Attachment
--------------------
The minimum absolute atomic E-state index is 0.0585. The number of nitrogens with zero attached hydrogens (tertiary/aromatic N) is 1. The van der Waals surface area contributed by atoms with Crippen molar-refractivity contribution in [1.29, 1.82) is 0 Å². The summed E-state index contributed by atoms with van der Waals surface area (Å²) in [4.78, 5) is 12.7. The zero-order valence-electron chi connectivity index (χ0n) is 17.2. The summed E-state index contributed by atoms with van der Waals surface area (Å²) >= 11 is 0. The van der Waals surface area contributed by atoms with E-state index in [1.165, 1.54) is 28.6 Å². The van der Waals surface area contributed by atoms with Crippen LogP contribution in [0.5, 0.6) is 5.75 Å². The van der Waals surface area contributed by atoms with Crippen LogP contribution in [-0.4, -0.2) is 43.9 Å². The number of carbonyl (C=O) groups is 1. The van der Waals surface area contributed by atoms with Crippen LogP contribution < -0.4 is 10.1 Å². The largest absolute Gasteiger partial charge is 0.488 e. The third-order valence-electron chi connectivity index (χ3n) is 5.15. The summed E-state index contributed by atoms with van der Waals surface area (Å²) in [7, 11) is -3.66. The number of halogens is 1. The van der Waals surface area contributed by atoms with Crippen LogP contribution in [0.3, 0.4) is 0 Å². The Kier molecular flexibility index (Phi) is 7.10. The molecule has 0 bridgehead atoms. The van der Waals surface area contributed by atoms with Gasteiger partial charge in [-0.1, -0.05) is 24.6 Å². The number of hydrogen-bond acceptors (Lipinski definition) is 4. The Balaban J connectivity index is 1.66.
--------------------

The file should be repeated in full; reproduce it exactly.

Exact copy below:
The minimum absolute atomic E-state index is 0.0585. The number of nitrogens with zero attached hydrogens (tertiary/aromatic N) is 1. The van der Waals surface area contributed by atoms with Crippen molar-refractivity contribution in [1.29, 1.82) is 0 Å². The summed E-state index contributed by atoms with van der Waals surface area (Å²) in [4.78, 5) is 12.7. The zero-order valence-electron chi connectivity index (χ0n) is 17.2. The summed E-state index contributed by atoms with van der Waals surface area (Å²) >= 11 is 0. The van der Waals surface area contributed by atoms with E-state index in [1.165, 1.54) is 28.6 Å². The van der Waals surface area contributed by atoms with Crippen LogP contribution in [0.5, 0.6) is 5.75 Å². The van der Waals surface area contributed by atoms with Crippen LogP contribution in [-0.4, -0.2) is 43.9 Å². The number of carbonyl (C=O) groups is 1. The van der Waals surface area contributed by atoms with Crippen LogP contribution < -0.4 is 10.1 Å². The largest absolute Gasteiger partial charge is 0.488 e. The third-order valence-electron chi connectivity index (χ3n) is 5.15. The summed E-state index contributed by atoms with van der Waals surface area (Å²) in [7, 11) is -3.66. The number of halogens is 1. The van der Waals surface area contributed by atoms with Crippen LogP contribution in [0.3, 0.4) is 0 Å². The Kier molecular flexibility index (Phi) is 7.10. The molecule has 0 bridgehead atoms. The van der Waals surface area contributed by atoms with Gasteiger partial charge in [-0.1, -0.05) is 24.6 Å². The number of hydrogen-bond acceptors (Lipinski definition) is 4. The Balaban J connectivity index is 1.66.